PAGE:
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After a back-and-forth with the Legislature, the final districts for North Florida were similar to the initial draft from DeSantis’ office. Lawson ran in the new Congressional District 2, where he lost to his Republican opponent by 20 points.

Matt Isbell, a Democratic redistricting expert, said that had the district been kept intact, Florida Republicans would almost certainly have one less member of their delegation.

Even a different configuration of the district, passed by the House, would have likely given Democrats a competitive chance and kept Black communities in Jacksonville together, Isbell said. Isbell’s analysis showed that in that configuration, Democratic U.S. Rep. Val Demings, who ran for Senate, and DeSantis, a Republican, would have taken the district.

Instead, the final district divided Jacksonville’s Black communities, Isbell said. Republicans won on both sides of the split.

Yurij Rudensky, a redistricting expert with the Brennan Center for Justice, said that though a minority access district may look contorted, the idea of compactness is generally a proxy to make sure that communities are not split apart, and that in North Florida, Black voters in the Panhandle have a shared history of interest.

“The districts split various voters up and make it hard to mobilize people for campaigns to do effective outreach,” Rudensky said.

…but with low Democratic turnout, even competitive districts could have gone for Republicans.

Florida Republicans outpaced Democrats in turnout across most counties in Florida, leading to meager results for Democrats even in Florida’s heavily blue areas.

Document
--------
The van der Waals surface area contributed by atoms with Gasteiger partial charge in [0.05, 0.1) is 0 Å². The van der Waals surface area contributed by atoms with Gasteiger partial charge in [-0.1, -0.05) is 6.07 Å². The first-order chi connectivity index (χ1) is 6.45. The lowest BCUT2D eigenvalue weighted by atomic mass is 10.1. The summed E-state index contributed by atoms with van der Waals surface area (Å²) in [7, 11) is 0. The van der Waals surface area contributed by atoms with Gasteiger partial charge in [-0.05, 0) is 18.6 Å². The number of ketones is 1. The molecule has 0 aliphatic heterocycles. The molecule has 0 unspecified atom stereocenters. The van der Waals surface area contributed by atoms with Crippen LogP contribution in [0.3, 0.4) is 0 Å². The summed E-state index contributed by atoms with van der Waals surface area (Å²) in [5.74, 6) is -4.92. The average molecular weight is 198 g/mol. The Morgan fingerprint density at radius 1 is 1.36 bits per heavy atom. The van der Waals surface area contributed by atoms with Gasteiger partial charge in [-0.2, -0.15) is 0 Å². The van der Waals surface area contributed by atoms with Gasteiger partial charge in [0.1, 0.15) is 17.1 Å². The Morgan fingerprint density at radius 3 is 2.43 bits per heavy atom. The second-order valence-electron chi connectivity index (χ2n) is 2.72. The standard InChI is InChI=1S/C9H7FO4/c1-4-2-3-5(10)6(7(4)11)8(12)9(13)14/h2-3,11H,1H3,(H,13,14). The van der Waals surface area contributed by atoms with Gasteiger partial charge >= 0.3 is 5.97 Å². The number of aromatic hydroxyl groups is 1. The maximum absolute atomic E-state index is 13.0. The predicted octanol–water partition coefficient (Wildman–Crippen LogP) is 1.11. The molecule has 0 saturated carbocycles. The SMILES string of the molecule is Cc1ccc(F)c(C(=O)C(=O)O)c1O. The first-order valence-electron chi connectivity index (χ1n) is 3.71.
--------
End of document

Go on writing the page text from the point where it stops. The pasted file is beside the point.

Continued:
Related: Republicans dominated Florida elections. What happened to Democrats?

Isbell said that low performance means that even if districts were cut in a more competitive way, it’s probable they would have gone for Republicans.

The one district that likely would have gone for Democrats even in a difficult year would be the North Florida district that was eroded, Isbell said.

Other districts that previously leaned in favor of Democrats or were competitive were adjusted during redistricting in a way that gave Republicans a voting advantage, Isbell said, including districts in Tampa Bay and Central Florida. But he said even those seats would have likely gone for Republicans in the statewide sweep.

Still, unless courts throw out the boundaries and order new ones, it means many districts may not have the potential to flip over the next decade until the next redistricting cycle, Isbell said.

“Even if you forget about that landslide,” Isbell said. “It’s still a Republican-leaning district.”

Rudensky said the 2022 cycle is the first test of the maps, but not the last. Future elections with more competitive turnout will test the partisan fairness of the maps, he said.

“A good map is one that is responsive to a variety of different political environments, essentially,” Rudensky said. “When political winds shift and one party does better than the other, there should be corresponding changes of seats.”